Sometimes I live completely in my mind. It is as if my mind said sayonara to my body and hopped on a high-speed train to zip around my fidgety world of problems and ideas (which all seem monumental, of course). Suddenly I realize that I have no idea what’s happening around me. I am not at all present in my physical body. This is why yoga can be so difficult, but at the same time so needed.
Practicing yoga encourages us to come home to our bodies. Yesterday, as I was lying in “corpse” pose, my instructor guided me to “bring my mind down into my body.” Become aware of the places where your body meets the ground, she said, where parts of your body touch each other. Feel the earth supporting your body. Attune yourself to the here and how. Listen to your breath, feel your breath flowing in and out. Take note of the temperature.
As I did what she suggested, my bodily senses came into clear focus and all the monkeys jumping around in my head started to quiet down. I started to move my awareness away from the world of problems and plans in my mind and down into my arms, my blood, my legs, my breath. It’s hard to describe, but it’s as if the zippy problem train came to a slow crawl and then released my consciousness into the gentle river of my breath and pulse.
This practice of bringing mind into body reminds me of something my mom used to tell me to do when I couldn’t fall asleep as a kid. “Think about your stomach,” she urged at my bedside. Okay…so what? But now I see her point. Thinking about my stomach (or any body part, for that matter) forces me to disconnect from the other thoughts that are pulling me away from the here and now. And often those other thoughts are what keep me from giving in to my weariness in order to drift asleep. You’ve probably had moments too when you can’t turn your mind off even though your body is dead tired. Trying taking my mom’s advice :-). It’s a good excuse for navel-gazing, anyway.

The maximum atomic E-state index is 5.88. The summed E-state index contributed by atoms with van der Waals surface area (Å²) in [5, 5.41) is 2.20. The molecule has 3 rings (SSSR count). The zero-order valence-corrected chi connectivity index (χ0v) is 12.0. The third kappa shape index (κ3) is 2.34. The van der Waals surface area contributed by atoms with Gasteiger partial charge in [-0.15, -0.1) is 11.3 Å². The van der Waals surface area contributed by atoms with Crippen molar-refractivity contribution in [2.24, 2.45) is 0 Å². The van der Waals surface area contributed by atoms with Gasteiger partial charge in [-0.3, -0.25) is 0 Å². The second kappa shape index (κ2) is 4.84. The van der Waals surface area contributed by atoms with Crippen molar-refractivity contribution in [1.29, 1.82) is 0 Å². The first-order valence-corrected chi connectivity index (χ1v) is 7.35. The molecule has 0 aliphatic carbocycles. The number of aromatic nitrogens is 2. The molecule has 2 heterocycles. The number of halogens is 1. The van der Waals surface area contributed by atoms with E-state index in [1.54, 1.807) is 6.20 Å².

Yoga is only one avenue for bringing the mind into the body. Some forms of meditative prayer also serve the same calming, centering purpose. The Jesus Prayer, for example, focuses on repeating one simple phrase on each inhale and exhale, over and over again: Lord Jesus Christ, have mercy upon me. Another form of contemplative prayer involves bringing the mind “down into the heart.” While prayer can often seem disembodied, having nothing to do with our physical existence, there are ways to bring our bodies into prayer, or, better said, to allow our bodies to bring us into prayer.
Whatever works for you to bring your mind into your body and become fully present, take a while to do this today.